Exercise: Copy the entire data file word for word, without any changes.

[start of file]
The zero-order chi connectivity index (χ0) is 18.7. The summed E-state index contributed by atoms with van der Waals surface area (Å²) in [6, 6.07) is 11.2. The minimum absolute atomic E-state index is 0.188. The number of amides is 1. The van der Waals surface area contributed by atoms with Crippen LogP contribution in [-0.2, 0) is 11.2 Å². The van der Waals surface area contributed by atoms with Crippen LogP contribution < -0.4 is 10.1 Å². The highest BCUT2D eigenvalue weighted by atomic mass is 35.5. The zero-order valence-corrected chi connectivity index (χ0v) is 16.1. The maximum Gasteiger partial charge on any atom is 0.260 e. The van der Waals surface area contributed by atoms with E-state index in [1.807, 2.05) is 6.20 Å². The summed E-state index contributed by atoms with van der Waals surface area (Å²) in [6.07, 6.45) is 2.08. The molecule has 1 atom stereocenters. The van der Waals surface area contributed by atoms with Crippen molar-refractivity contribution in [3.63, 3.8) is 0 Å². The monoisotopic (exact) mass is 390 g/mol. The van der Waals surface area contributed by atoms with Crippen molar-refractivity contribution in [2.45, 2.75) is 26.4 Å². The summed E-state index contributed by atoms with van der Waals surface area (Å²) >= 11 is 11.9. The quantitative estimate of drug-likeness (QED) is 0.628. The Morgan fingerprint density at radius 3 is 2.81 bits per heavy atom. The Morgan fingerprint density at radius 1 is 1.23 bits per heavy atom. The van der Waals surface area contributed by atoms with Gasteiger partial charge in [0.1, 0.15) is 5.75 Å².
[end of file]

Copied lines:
The zero-order chi connectivity index (χ0) is 18.7. The summed E-state index contributed by atoms with van der Waals surface area (Å²) in [6, 6.07) is 11.2. The minimum absolute atomic E-state index is 0.188. The number of amides is 1. The van der Waals surface area contributed by atoms with Crippen LogP contribution in [-0.2, 0) is 11.2 Å². The van der Waals surface area contributed by atoms with Crippen LogP contribution < -0.4 is 10.1 Å². The highest BCUT2D eigenvalue weighted by atomic mass is 35.5. The zero-order valence-corrected chi connectivity index (χ0v) is 16.1. The maximum Gasteiger partial charge on any atom is 0.260 e. The van der Waals surface area contributed by atoms with E-state index in [1.807, 2.05) is 6.20 Å². The summed E-state index contributed by atoms with van der Waals surface area (Å²) in [6.07, 6.45) is 2.08. The molecule has 1 atom stereocenters. The van der Waals surface area contributed by atoms with Crippen molar-refractivity contribution in [3.63, 3.8) is 0 Å². The monoisotopic (exact) mass is 390 g/mol. The van der Waals surface area contributed by atoms with Crippen molar-refractivity contribution in [2.45, 2.75) is 26.4 Å². The summed E-state index contributed by atoms with van der Waals surface area (Å²) >= 11 is 11.9. The quantitative estimate of drug-likeness (QED) is 0.628. The Morgan fingerprint density at radius 3 is 2.81 bits per heavy atom. The Morgan fingerprint density at radius 1 is 1.23 bits per heavy atom. The van der Waals surface area contributed by atoms with Gasteiger partial charge in [0.1, 0.15) is 5.75 Å².